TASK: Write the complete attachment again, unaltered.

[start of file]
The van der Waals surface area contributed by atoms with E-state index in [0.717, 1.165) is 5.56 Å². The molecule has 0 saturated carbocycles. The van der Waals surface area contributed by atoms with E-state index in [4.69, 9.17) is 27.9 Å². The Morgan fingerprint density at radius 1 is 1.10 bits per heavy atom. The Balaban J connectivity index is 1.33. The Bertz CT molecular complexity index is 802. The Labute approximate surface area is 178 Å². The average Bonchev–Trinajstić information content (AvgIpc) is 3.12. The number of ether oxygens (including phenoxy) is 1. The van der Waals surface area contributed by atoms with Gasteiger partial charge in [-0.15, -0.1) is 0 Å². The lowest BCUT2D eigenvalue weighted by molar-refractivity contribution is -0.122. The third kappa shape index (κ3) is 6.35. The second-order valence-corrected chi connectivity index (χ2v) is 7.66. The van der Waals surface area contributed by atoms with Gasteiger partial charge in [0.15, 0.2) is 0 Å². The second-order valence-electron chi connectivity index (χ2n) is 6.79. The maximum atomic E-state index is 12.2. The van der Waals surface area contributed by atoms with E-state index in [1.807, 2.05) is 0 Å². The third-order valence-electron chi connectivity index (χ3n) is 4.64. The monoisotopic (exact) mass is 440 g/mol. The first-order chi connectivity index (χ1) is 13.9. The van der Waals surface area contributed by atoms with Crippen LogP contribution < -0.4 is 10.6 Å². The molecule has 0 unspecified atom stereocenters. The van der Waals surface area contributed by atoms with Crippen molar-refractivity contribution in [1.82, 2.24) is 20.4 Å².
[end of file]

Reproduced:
The van der Waals surface area contributed by atoms with E-state index in [0.717, 1.165) is 5.56 Å². The molecule has 0 saturated carbocycles. The van der Waals surface area contributed by atoms with E-state index in [4.69, 9.17) is 27.9 Å². The Morgan fingerprint density at radius 1 is 1.10 bits per heavy atom. The Balaban J connectivity index is 1.33. The Bertz CT molecular complexity index is 802. The Labute approximate surface area is 178 Å². The average Bonchev–Trinajstić information content (AvgIpc) is 3.12. The number of ether oxygens (including phenoxy) is 1. The van der Waals surface area contributed by atoms with Gasteiger partial charge in [-0.15, -0.1) is 0 Å². The lowest BCUT2D eigenvalue weighted by molar-refractivity contribution is -0.122. The third kappa shape index (κ3) is 6.35. The second-order valence-corrected chi connectivity index (χ2v) is 7.66. The van der Waals surface area contributed by atoms with Gasteiger partial charge in [0.15, 0.2) is 0 Å². The second-order valence-electron chi connectivity index (χ2n) is 6.79. The maximum atomic E-state index is 12.2. The van der Waals surface area contributed by atoms with E-state index in [1.807, 2.05) is 0 Å². The third-order valence-electron chi connectivity index (χ3n) is 4.64. The monoisotopic (exact) mass is 440 g/mol. The first-order chi connectivity index (χ1) is 13.9. The van der Waals surface area contributed by atoms with Crippen LogP contribution < -0.4 is 10.6 Å². The molecule has 0 unspecified atom stereocenters. The van der Waals surface area contributed by atoms with Crippen molar-refractivity contribution in [1.82, 2.24) is 20.4 Å².